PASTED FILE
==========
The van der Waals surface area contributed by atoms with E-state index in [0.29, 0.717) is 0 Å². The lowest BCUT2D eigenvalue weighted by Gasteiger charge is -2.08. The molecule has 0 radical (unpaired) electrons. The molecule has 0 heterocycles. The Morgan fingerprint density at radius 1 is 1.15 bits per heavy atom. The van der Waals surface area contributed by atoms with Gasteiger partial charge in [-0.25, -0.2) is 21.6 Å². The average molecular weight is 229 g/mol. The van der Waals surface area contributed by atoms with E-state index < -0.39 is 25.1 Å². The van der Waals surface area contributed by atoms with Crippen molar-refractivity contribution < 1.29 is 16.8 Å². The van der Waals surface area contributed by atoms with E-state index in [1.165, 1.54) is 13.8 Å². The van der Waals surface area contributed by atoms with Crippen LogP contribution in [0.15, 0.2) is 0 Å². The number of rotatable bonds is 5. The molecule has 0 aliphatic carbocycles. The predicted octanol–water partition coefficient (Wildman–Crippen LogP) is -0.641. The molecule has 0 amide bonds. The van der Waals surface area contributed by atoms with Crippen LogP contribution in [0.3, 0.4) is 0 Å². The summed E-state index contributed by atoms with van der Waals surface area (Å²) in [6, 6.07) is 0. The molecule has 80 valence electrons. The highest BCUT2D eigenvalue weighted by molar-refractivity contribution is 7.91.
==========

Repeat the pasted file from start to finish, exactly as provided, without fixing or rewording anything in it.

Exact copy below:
The van der Waals surface area contributed by atoms with E-state index in [0.29, 0.717) is 0 Å². The lowest BCUT2D eigenvalue weighted by Gasteiger charge is -2.08. The molecule has 0 radical (unpaired) electrons. The molecule has 0 heterocycles. The Morgan fingerprint density at radius 1 is 1.15 bits per heavy atom. The van der Waals surface area contributed by atoms with Gasteiger partial charge in [-0.25, -0.2) is 21.6 Å². The average molecular weight is 229 g/mol. The van der Waals surface area contributed by atoms with E-state index < -0.39 is 25.1 Å². The van der Waals surface area contributed by atoms with Crippen molar-refractivity contribution < 1.29 is 16.8 Å². The van der Waals surface area contributed by atoms with E-state index in [1.165, 1.54) is 13.8 Å². The van der Waals surface area contributed by atoms with Crippen LogP contribution in [0.15, 0.2) is 0 Å². The number of rotatable bonds is 5. The molecule has 0 aliphatic carbocycles. The predicted octanol–water partition coefficient (Wildman–Crippen LogP) is -0.641. The molecule has 0 amide bonds. The van der Waals surface area contributed by atoms with Crippen LogP contribution in [0.3, 0.4) is 0 Å². The summed E-state index contributed by atoms with van der Waals surface area (Å²) in [6, 6.07) is 0. The molecule has 80 valence electrons. The highest BCUT2D eigenvalue weighted by molar-refractivity contribution is 7.91.